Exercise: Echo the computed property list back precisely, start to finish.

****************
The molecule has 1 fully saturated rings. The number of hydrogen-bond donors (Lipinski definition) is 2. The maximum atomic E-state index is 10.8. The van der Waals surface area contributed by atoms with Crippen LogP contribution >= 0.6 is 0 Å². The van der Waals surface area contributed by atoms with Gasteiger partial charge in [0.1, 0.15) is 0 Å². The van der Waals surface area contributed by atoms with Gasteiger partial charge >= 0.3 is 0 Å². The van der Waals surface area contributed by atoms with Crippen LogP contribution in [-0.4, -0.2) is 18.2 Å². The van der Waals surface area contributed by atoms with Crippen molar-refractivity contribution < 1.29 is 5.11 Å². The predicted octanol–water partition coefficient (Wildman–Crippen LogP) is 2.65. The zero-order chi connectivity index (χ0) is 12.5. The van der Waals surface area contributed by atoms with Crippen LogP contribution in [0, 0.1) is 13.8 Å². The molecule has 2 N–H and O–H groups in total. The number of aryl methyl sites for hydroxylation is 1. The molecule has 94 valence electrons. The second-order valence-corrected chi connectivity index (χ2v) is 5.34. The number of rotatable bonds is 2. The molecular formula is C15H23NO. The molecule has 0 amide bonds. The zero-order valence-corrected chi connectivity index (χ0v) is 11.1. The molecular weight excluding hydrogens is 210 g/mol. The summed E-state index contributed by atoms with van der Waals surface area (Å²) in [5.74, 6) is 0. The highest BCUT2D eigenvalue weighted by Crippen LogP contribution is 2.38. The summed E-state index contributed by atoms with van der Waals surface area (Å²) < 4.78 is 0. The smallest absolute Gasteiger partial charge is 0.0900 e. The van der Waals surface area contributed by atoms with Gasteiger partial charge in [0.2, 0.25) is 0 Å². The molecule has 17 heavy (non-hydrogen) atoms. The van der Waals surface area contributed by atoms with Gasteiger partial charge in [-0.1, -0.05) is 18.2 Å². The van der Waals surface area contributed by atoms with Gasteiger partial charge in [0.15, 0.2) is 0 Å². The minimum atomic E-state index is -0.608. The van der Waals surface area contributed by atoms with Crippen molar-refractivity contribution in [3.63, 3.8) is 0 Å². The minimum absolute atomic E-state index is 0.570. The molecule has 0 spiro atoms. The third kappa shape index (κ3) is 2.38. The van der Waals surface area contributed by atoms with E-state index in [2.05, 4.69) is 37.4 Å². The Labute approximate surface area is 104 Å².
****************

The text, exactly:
The molecule has 1 fully saturated rings. The number of hydrogen-bond donors (Lipinski definition) is 2. The maximum atomic E-state index is 10.8. The van der Waals surface area contributed by atoms with Crippen LogP contribution >= 0.6 is 0 Å². The van der Waals surface area contributed by atoms with Gasteiger partial charge in [0.1, 0.15) is 0 Å². The van der Waals surface area contributed by atoms with Gasteiger partial charge >= 0.3 is 0 Å². The van der Waals surface area contributed by atoms with Crippen LogP contribution in [-0.4, -0.2) is 18.2 Å². The van der Waals surface area contributed by atoms with Crippen molar-refractivity contribution < 1.29 is 5.11 Å². The predicted octanol–water partition coefficient (Wildman–Crippen LogP) is 2.65. The zero-order chi connectivity index (χ0) is 12.5. The van der Waals surface area contributed by atoms with Crippen LogP contribution in [0, 0.1) is 13.8 Å². The molecule has 2 N–H and O–H groups in total. The number of aryl methyl sites for hydroxylation is 1. The molecule has 94 valence electrons. The second-order valence-corrected chi connectivity index (χ2v) is 5.34. The number of rotatable bonds is 2. The molecular formula is C15H23NO. The molecule has 0 amide bonds. The zero-order valence-corrected chi connectivity index (χ0v) is 11.1. The molecular weight excluding hydrogens is 210 g/mol. The summed E-state index contributed by atoms with van der Waals surface area (Å²) in [5.74, 6) is 0. The highest BCUT2D eigenvalue weighted by Crippen LogP contribution is 2.38. The summed E-state index contributed by atoms with van der Waals surface area (Å²) < 4.78 is 0. The smallest absolute Gasteiger partial charge is 0.0900 e. The van der Waals surface area contributed by atoms with Gasteiger partial charge in [0.2, 0.25) is 0 Å². The molecule has 17 heavy (non-hydrogen) atoms. The van der Waals surface area contributed by atoms with Gasteiger partial charge in [-0.1, -0.05) is 18.2 Å². The van der Waals surface area contributed by atoms with Gasteiger partial charge in [0.15, 0.2) is 0 Å². The minimum atomic E-state index is -0.608. The van der Waals surface area contributed by atoms with Crippen molar-refractivity contribution in [3.63, 3.8) is 0 Å². The minimum absolute atomic E-state index is 0.570. The molecule has 0 spiro atoms. The third kappa shape index (κ3) is 2.38. The van der Waals surface area contributed by atoms with E-state index in [2.05, 4.69) is 37.4 Å². The Labute approximate surface area is 104 Å².